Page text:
In his plea, Francis identified seven Navy officials who had accepted bribes.

He faces a maximum sentence of 25 years’ jail and agreed to forfeit US$35mil (about RM146mil) in personal assets, an amount he admitted to overcharging the Navy.

Francis, however, maintained that he had never spilt anyone’s blood or hurt anybody in doing what was asked of him.

“I just felt very betrayed, to be honest. I’ve done a lot over the last 30 years supporting hundreds of thousands of ships and marines.

“I never brought any harm to the US. Nobody was killed, nobody was hurt,” he said.

Francis, however, admitted over the years, he would have accumulated billions in terms of revenue.

Despite the possibility of facing more time in prison due to the podcast, Wright said Francis, who now lives with three children he fathered with two Filipino mistresses, agreed to be interviewed, although he had turned down other journalists before.

“It’s a huge risk for me to do what I’m doing but I’m so upset that I’m being portrayed as the bad guy when I only did everything they wanted me to do.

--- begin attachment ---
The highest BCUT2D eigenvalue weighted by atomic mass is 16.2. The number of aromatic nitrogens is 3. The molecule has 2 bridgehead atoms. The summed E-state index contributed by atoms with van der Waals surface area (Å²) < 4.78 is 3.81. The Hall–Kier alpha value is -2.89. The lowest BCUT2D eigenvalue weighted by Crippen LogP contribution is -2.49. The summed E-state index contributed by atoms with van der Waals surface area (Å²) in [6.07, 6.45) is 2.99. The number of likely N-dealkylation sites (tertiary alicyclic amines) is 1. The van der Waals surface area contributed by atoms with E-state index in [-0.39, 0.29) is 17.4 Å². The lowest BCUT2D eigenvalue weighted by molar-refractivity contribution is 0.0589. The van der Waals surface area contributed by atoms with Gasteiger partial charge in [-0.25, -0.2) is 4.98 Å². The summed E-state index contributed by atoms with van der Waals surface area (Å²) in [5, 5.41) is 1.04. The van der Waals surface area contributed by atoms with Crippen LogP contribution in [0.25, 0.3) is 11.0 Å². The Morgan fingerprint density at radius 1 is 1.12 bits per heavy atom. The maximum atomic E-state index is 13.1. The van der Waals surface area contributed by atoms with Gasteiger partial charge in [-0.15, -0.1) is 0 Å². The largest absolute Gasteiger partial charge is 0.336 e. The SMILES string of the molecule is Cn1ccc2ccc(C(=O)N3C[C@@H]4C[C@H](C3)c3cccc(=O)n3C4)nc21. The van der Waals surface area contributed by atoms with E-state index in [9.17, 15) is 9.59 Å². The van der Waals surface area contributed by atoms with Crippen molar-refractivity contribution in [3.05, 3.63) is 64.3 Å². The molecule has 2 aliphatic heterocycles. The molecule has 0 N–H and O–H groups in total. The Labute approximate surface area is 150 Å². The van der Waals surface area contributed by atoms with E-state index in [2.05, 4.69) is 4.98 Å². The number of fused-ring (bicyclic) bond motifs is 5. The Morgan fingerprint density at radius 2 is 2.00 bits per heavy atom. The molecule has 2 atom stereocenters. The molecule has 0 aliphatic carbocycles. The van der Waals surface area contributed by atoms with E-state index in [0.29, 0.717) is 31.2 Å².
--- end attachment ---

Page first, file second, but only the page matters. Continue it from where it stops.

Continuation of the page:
“My legacy is important too. We’re all going to die one day. I only fear God, I don’t fear anybody else,” said Francis.

Wright also unpacked the US Navy’s cover-up of the case, which has gone after almost 30 officers but failed to prosecute admirals whom Francis claimed to have taken gifts and favours.

Scores of other voices, including prominent women who share the broader tale of misogyny and sexual abuse in the US military, were also featured.

Besides the US Navy scandal, the podcast also offered a raw look into Francis’ dark past, including his tragic childhood which played out against the backdrop of a violent, alcoholic, womanising father and a traumatised, abused mother who ended up fleeing Malaysia with Francis’ other siblings.

Left to fend for himself, the young Francis would learn to operate in corrupt ports and hang out with triads, eventually getting into his first trouble with the authorities back in 1989 when he was sentenced to three years’ jail by the Penang High Court for possession of firearms.